Home > Critical Thinking, Current Affairs, Dystopia, Reason, Skepticism > Initial Thoughts on Firing of Comey by Trump: May 9, 2017

Initial Thoughts on Firing of Comey by Trump: May 9, 2017

Many of you might by heard by now, especially in this age of Twitter and FaceBook, F.B.I. Director James Comey was fired by Trump earlier today afternoon. Predictably, many national-level politicians (both democrats and republicans) have expressed surprise over Trump firing Comey so abruptly. It is also odd, and somewhat peculiar, that Trump allegedly sent his letter of dismissal to Comey via his long-time personal bodyguard. In any case, it is easy to see this particular action by Trump and reactions to it is going to fill up the news cycle in USA for the next few days.

Having said that.. what does it all mean for the future of the Trump45’s “administration”.

Some of you might remember that a couple of months, or so, ago I had posted a short series on how things would turn out in the Trump45 “administration”. I am glad to say that a lot of what my predictions, from crippling levels of infighting and power struggles within his “administration” to missteps and reversals on key campaign promises, have come true. I also predicted that the screw-ups by Trump45 would end up making Bush43’s second term look positively rosy by comparison.

So what can we say about the somewhat unexpected firing of Comey by Trump?

Well.. for one, it looks extremely shady for Trump to fire a career guy with broad establishment credentials like Comey- especially when there is a perception that Comey was investigating Trump or people associated with him for legally dubious activities. To be clear, I am not suggesting that Comey is some paragon of humanity or decency. Indeed, there is tons of evidence that he is just another fairly racist white law enforcement guy. However, firing a guy who worked at high levels in the FBI under republican and democratic presidents for very questionable reasons and under circumstances that look rather suspicious is really bad optics.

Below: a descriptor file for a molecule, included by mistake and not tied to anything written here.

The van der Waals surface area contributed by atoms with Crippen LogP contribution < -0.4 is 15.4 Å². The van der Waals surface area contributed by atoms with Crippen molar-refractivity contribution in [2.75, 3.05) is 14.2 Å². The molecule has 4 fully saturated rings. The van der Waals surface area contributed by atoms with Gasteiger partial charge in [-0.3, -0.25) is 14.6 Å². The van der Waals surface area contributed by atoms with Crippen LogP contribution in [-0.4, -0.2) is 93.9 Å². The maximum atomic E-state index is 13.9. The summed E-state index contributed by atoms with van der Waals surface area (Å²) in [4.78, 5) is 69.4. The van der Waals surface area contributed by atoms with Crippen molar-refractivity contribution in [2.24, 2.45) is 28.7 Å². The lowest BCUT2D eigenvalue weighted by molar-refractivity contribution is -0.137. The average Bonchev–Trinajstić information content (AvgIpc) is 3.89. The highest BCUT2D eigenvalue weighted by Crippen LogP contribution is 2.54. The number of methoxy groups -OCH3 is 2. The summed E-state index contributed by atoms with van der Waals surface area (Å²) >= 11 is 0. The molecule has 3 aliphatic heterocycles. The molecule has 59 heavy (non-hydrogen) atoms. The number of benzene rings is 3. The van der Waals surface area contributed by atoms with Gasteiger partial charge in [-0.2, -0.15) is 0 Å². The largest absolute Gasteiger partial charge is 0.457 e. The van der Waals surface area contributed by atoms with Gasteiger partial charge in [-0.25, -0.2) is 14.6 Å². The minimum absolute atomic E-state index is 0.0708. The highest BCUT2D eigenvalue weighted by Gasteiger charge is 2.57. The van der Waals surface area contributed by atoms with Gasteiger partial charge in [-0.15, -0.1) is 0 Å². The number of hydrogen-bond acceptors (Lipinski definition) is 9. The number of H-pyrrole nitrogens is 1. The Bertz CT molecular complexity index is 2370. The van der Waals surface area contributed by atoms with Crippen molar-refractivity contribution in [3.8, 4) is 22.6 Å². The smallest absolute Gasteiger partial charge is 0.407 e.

This is doubly so given the many conflicts of interest concerning dealings by Trump’s many businesses after his election, the recent antics of his son-in-law and his family and the general stench of illegality surrounding his post-election activities. While Comey got a lot of flack from establishment democrats for briefly reopening and then closing the investigation about HRC’s emails a few days before the election, his activities can be explained away by the unusual circumstances under which those new emails were found. Also HRC made the decision to set up a private email server to handle her official state department emails on her own.

My point is that, even after the whole HRC email investigation saga, Comey still looked pretty honest and professional- especially in comparison to the people who he was investigating. And that you see is the core of the problem.. Regardless of whatever calculations made Trump (or someone in his inner circle) want to fire Comey, it is Trump who now looks guilty as hell. I would go so far as to suggest that he has now reached or exceeded the level of shadiness that people associated with post-Watergate Nixon. Needless to say, this won’t lead to a good outcome for him.